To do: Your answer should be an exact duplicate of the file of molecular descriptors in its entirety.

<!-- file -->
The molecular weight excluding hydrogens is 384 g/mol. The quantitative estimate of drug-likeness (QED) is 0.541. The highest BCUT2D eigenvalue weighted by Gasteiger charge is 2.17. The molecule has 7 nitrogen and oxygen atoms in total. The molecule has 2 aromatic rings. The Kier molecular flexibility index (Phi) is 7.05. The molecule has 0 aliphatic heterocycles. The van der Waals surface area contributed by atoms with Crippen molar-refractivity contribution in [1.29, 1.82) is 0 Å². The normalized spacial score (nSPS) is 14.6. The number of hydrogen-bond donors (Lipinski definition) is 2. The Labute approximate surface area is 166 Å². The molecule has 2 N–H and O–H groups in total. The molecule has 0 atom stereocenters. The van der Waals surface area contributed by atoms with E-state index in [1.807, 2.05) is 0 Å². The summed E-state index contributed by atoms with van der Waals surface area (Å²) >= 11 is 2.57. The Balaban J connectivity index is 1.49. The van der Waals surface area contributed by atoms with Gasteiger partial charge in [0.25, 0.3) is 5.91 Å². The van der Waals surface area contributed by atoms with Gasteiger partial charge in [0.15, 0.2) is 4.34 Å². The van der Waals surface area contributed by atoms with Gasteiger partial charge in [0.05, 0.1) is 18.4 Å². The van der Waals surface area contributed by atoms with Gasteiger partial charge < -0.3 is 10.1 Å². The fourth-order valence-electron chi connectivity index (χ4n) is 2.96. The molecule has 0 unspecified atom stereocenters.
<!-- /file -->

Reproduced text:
The molecular weight excluding hydrogens is 384 g/mol. The quantitative estimate of drug-likeness (QED) is 0.541. The highest BCUT2D eigenvalue weighted by Gasteiger charge is 2.17. The molecule has 7 nitrogen and oxygen atoms in total. The molecule has 2 aromatic rings. The Kier molecular flexibility index (Phi) is 7.05. The molecule has 0 aliphatic heterocycles. The van der Waals surface area contributed by atoms with Crippen molar-refractivity contribution in [1.29, 1.82) is 0 Å². The normalized spacial score (nSPS) is 14.6. The number of hydrogen-bond donors (Lipinski definition) is 2. The Labute approximate surface area is 166 Å². The molecule has 2 N–H and O–H groups in total. The molecule has 0 atom stereocenters. The van der Waals surface area contributed by atoms with E-state index in [1.807, 2.05) is 0 Å². The summed E-state index contributed by atoms with van der Waals surface area (Å²) >= 11 is 2.57. The Balaban J connectivity index is 1.49. The van der Waals surface area contributed by atoms with Gasteiger partial charge in [0.25, 0.3) is 5.91 Å². The van der Waals surface area contributed by atoms with Gasteiger partial charge in [0.15, 0.2) is 4.34 Å². The van der Waals surface area contributed by atoms with Gasteiger partial charge in [0.05, 0.1) is 18.4 Å². The van der Waals surface area contributed by atoms with Gasteiger partial charge < -0.3 is 10.1 Å². The fourth-order valence-electron chi connectivity index (χ4n) is 2.96. The molecule has 0 unspecified atom stereocenters.